The domestic rugby season rumbles on with a month of Autumn Internationals about to get underway. The early-season form suggests the East Midlands duo of Leicester Tigers and Northampton Saints are well placed to threaten the established order, while Munster suffer a rare loss and Wales’ overlooked stars show Wayne Pivac they have much to offer if called upon. It’s all covered in The XV’s round-up…
Borthwick offers a rare smile as Tigers fans rejoice
Steve Borthwick is not prone to shows of unbridled emotion. Chance would be a fine thing, however the smile on the big Lancastrian’s face on Saturday afternoon was telling. His side had overcome a Sale Sharks team who could mix it with the gnarliest, ugliest packs in the Gallagher Premiership, yet the Tigers had not bowed. Far from it, they had prospered by going toe to toe with a side who had a muscular South African accent. In the scrum, we saw Ellis Genge’s pack driving Sale backwards and, out wide, we saw wit and invention, especially from Ben Youngs in setting Hanro Liebenberg irresistibly career towards the opposition line. George Ford, too, continues to mock his exclusion from the England squad with repeated assured performances.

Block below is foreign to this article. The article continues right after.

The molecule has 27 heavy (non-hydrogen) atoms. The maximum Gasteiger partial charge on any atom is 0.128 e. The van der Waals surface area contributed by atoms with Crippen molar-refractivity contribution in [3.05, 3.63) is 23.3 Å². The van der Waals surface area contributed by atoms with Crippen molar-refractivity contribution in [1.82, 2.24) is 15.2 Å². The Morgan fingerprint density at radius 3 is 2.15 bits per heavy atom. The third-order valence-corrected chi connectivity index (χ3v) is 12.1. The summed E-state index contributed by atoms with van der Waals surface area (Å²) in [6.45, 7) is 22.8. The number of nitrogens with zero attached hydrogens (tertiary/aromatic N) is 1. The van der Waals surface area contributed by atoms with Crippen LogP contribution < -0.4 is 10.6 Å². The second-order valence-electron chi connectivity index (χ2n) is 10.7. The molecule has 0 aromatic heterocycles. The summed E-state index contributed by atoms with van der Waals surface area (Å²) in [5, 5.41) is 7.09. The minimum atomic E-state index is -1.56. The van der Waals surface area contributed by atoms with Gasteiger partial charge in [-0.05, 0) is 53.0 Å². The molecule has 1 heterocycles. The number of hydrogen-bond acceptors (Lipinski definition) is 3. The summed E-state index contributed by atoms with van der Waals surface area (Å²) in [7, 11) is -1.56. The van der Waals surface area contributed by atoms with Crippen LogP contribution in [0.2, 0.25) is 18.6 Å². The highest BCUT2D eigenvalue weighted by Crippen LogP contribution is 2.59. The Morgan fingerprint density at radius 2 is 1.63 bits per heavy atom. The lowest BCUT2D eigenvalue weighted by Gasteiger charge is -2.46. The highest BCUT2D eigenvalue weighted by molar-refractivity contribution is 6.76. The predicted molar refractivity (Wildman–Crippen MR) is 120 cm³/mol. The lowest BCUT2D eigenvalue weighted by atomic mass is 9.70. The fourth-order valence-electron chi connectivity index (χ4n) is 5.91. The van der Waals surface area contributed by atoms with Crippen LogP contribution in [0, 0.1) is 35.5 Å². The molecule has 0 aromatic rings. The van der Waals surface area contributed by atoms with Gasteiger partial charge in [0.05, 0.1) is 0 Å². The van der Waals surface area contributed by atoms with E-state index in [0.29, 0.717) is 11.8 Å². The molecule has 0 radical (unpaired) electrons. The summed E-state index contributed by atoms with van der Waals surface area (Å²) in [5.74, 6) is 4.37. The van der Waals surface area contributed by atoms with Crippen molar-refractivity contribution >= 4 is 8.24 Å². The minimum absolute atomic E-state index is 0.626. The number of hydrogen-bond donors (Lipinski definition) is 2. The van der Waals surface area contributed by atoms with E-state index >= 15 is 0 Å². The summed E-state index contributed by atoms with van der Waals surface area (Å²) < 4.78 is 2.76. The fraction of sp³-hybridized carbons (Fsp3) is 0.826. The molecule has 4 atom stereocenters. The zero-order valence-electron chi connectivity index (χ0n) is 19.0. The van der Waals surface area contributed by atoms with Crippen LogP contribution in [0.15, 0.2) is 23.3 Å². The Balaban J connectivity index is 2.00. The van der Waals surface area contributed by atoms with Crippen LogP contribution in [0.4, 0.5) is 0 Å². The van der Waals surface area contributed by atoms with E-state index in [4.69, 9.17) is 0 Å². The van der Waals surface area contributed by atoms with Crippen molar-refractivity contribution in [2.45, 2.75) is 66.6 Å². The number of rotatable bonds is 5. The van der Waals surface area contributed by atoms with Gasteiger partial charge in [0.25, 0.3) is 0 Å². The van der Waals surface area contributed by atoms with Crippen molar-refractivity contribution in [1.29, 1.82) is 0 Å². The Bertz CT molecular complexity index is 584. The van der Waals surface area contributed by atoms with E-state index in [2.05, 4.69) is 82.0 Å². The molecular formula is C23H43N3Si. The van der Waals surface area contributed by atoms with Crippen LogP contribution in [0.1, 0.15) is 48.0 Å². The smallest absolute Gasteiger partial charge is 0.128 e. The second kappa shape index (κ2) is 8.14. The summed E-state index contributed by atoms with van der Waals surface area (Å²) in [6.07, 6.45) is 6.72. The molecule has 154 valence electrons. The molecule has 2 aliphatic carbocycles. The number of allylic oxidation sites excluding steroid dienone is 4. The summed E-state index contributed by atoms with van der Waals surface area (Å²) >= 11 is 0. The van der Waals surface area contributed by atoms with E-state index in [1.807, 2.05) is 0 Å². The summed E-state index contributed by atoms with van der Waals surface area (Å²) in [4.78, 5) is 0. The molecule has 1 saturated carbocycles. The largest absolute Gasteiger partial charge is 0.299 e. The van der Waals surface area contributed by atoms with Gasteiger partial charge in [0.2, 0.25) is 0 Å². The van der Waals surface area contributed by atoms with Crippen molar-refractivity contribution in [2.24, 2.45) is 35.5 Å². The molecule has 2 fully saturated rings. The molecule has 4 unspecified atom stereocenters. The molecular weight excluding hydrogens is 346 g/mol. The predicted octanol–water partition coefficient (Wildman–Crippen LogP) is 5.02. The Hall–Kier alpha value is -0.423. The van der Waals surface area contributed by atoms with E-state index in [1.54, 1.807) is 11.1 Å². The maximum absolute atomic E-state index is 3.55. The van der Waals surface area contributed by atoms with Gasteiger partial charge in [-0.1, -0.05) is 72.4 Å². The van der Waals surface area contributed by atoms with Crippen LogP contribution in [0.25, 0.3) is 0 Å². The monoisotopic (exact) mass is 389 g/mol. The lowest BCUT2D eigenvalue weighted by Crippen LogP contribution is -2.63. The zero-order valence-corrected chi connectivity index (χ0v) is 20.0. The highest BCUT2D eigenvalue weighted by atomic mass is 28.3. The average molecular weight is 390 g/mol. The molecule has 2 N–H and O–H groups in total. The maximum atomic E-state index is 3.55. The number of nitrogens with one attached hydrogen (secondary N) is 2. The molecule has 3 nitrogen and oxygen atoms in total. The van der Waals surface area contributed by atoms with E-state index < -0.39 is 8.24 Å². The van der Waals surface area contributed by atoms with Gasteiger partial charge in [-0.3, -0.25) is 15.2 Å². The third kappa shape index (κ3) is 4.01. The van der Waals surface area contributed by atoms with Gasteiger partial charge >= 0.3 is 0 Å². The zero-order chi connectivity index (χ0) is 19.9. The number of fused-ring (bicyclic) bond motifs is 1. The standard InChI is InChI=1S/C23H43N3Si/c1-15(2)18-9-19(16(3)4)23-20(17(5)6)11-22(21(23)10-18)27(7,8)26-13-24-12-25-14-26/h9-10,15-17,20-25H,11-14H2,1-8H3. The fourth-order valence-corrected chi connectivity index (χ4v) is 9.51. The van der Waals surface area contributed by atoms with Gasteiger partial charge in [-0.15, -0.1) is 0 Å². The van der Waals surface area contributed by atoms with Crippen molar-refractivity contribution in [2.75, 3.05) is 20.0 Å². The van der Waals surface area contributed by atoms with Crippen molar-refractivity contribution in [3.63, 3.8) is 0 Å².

So what now? After such a chastening few years, where Leicester’s grandiose reputation was punctured, Borthwick knows any complacency cannot settle in, but accepts that his side have to enjoy the wins. Indeed, the results are there for all to see. The Tigers are six from six and top of the league, having overcome the likes of Sale Sharks, Saracens and Exeter Chiefs. A tasty trio you cannot ‘fluke’ wins over. For supporters, the progress they see is real. The progress is tangible from the gallery in the Crumbie Stand. What remains to be seen is how far this side can go. Are they Champions Cup, play-off or title contenders? We will find out.